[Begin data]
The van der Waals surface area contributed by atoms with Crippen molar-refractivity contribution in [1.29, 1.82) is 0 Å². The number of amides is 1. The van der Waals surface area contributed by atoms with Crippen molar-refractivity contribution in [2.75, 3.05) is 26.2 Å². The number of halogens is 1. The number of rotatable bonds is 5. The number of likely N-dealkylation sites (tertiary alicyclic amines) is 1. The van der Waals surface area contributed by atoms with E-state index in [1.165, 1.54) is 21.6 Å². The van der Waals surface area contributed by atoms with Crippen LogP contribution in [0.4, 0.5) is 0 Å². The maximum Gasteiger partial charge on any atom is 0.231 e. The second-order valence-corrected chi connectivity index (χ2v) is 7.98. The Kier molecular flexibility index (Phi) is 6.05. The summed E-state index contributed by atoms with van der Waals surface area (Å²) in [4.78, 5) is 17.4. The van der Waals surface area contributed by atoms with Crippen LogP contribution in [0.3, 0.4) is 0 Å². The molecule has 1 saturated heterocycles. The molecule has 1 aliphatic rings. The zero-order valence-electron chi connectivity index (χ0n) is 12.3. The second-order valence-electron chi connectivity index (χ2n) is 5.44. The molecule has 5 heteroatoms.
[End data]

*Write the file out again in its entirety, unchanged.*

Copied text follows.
The van der Waals surface area contributed by atoms with Crippen molar-refractivity contribution in [1.29, 1.82) is 0 Å². The number of amides is 1. The van der Waals surface area contributed by atoms with Crippen molar-refractivity contribution in [2.75, 3.05) is 26.2 Å². The number of halogens is 1. The number of rotatable bonds is 5. The number of likely N-dealkylation sites (tertiary alicyclic amines) is 1. The van der Waals surface area contributed by atoms with E-state index in [1.165, 1.54) is 21.6 Å². The van der Waals surface area contributed by atoms with Crippen LogP contribution in [0.4, 0.5) is 0 Å². The maximum Gasteiger partial charge on any atom is 0.231 e. The second-order valence-corrected chi connectivity index (χ2v) is 7.98. The Kier molecular flexibility index (Phi) is 6.05. The summed E-state index contributed by atoms with van der Waals surface area (Å²) in [4.78, 5) is 17.4. The van der Waals surface area contributed by atoms with Crippen LogP contribution in [0.3, 0.4) is 0 Å². The molecule has 1 saturated heterocycles. The molecule has 1 aliphatic rings. The zero-order valence-electron chi connectivity index (χ0n) is 12.3. The second-order valence-electron chi connectivity index (χ2n) is 5.44. The molecule has 5 heteroatoms.